The Psychology of Induction

Concept Learning and Concept Formation

**Example **1: I point to things saying either ‘oogle’ or ‘aagle’ each time. What does ‘oogle’ and ‘aagle’ mean? This is an example in which you must learn a concept.

You assume that these terms refer to the attributes of the objects to which I am pointing, like ‘metal’, ‘wooden’, ‘big’, ‘small’, ‘brown’, ‘rectangular’, and so on. In fact, there is no such connection because I say ‘oogle’ if my finger points up, and ‘oogle’ if it points down. This is an example in which not all associations are equally learnable.

**Example 2**: Mayer (1992) p. 83. You will be given a series of stimuli, individually, with each item varying in shape (circle or square), size (large or small), color (red or green), and number (one or two). Out of all possible stimuli (there are 16 of them), some are in a *target group* and some are not. You will be shown an item, and you have to predict whether it is in the group (initially it will just be a guess). Then I will give you the correct answer before going on to the next item. Here are 8 training examples:

1 |
2 |
3 |
4 |
5 |
6 |
7 |
8 |

1 red large square |
1 green large square |
2 red small squares |
2 red large circles |
1 green large circle |
1 red small circle |
1 green small circle |
1 red small square |

NO |
NO |
YES |
NO |
NO |
YES |
YES |
YES |

- After examples 1 and 2, you know that there are no single large squares in the target group.
- Examples 3 and 8 tell us that red small squares are in the group.
- Single small circles are also in the group, by examples 6 and 7.
- Example 5 tells us that a single green large circle is not in the group.

**Conjecture**: The group consists of all and only small objects (either 1 or 2, and either red or green).

Here are the 8 test examples:

9 |
10 |
11 |
12 |
13 |
14 |
15 |
16 |

2 green large squares |
1 red large circle |
2 green small circles |
2 red small circles |
2 green large circles |
2 green small squares |
2 red large squares |
1 green small circle |

NO |
NO |
YES |
YES |
NO |
YES |
NO |
YES |

- Our conjecture gives the correct predictions.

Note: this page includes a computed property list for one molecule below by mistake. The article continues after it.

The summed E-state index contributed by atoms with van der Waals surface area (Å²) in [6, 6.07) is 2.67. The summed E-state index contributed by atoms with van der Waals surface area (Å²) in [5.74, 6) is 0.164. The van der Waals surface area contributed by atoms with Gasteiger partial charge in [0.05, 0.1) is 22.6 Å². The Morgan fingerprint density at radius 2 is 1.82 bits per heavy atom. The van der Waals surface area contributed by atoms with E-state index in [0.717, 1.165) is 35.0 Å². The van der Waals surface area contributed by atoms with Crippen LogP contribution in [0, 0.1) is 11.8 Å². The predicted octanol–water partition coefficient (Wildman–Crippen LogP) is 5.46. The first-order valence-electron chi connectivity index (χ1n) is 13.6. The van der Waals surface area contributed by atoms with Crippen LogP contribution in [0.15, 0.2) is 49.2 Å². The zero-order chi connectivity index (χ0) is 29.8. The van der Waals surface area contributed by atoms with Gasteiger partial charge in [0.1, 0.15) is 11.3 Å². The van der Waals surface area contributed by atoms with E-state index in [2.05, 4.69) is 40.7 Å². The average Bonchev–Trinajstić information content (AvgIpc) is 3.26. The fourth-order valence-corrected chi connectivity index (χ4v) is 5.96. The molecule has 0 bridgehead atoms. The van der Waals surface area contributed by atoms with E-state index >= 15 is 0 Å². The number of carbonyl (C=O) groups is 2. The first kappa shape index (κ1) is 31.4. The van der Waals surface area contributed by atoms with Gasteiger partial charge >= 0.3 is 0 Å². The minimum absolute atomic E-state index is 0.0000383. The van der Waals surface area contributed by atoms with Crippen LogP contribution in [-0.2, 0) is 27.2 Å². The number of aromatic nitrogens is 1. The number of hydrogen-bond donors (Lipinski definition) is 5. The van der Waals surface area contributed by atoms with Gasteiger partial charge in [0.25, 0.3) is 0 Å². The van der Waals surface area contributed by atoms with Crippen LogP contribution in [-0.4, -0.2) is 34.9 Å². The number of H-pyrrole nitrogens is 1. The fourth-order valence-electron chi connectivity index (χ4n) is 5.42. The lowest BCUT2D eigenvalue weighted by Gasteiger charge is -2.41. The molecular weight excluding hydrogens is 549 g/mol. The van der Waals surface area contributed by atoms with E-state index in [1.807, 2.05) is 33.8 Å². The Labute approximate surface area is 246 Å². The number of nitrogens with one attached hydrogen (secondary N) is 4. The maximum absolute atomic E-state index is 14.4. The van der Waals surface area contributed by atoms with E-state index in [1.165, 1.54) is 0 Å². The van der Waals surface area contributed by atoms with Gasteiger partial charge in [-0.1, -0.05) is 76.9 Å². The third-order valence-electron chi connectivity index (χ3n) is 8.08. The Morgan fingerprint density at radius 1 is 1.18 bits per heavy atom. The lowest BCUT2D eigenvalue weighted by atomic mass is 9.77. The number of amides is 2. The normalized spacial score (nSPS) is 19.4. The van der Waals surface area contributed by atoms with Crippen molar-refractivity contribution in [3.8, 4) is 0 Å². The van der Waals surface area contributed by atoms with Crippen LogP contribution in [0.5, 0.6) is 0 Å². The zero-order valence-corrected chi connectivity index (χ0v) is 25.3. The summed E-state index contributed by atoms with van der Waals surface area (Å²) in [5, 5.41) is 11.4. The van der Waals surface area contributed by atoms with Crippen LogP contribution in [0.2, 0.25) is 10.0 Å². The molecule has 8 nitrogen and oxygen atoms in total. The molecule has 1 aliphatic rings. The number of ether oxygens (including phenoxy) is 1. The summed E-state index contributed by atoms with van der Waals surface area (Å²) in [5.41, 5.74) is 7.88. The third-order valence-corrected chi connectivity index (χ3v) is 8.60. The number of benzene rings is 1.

**Question**: Have we *proved* that our conjecture is right? Yes, assuming that the group membership does not change over time.

**Note**: Example 2 is harder than simple enumerative induction because the associations between ‘yes’ and ‘small’ are mixed in with *accidental* associations between ‘yes’ and other attributes. Those accidental associations are commonly referred to as *noise*.

**Example 3**: Here is a variation on the previous example. 8 training cases:

1 |
2 |
3 |
4 |
5 |
6 |
7 |
8 |

1 red large square |
1 green large square |
2 red small squares |
2 red large circles |
1 green large circle |
1 red small circle |
1 green small circle |
1 red small square |

YES |
NO |
YES |
YES |
NO |
NO |
NO |
NO |

**Conjecture**: The Much-Red hypothesis: 2 red objects of any size or 1 large red object.

8 test examples:

9 |
10 |
11 |
12 |
13 |
14 |
15 |
16 |

2 green large squares |
1 red large circle |
2 green small circles |
2 red small circles |
2 green large circles |
2 green small squares |
2 red large squares |
1 green small circle |

YES |
YES |
NO |
YES |
YES |
NO |
YES |
NO |

**Discussion**: The conjecture is proved false in example 3. The group actually consists of much-red objects plus very-much-green objects (2 large green things). Note that shape proved to be irrelevant to group membership. It’s as if the total ‘intensity’ of ‘redness’ has to be higher than a certain threshold in order to gain group membership, and while green objects have a certain degree of ‘redness’, they don’t have enough unless there are two large green things present.

**Scientific Analogy**:

- Suppose that you observe that in many cases that metallic objects sink while wooden things float.
- You conjecture at first, that all metal objects sink and all wooden things float.
- But then you are faced with two refutations. A ceramic bowl that floats and a piece of ebony that sinks. You must then invent a new classification of the objects.
- You may conjecture that objects will sink if and only if they have a density greater than water.
- This copes with the ebony counterexample, but not with the a ceramic bowl, because it has a density greater than water (which is why it sinks when placed into the water sideways).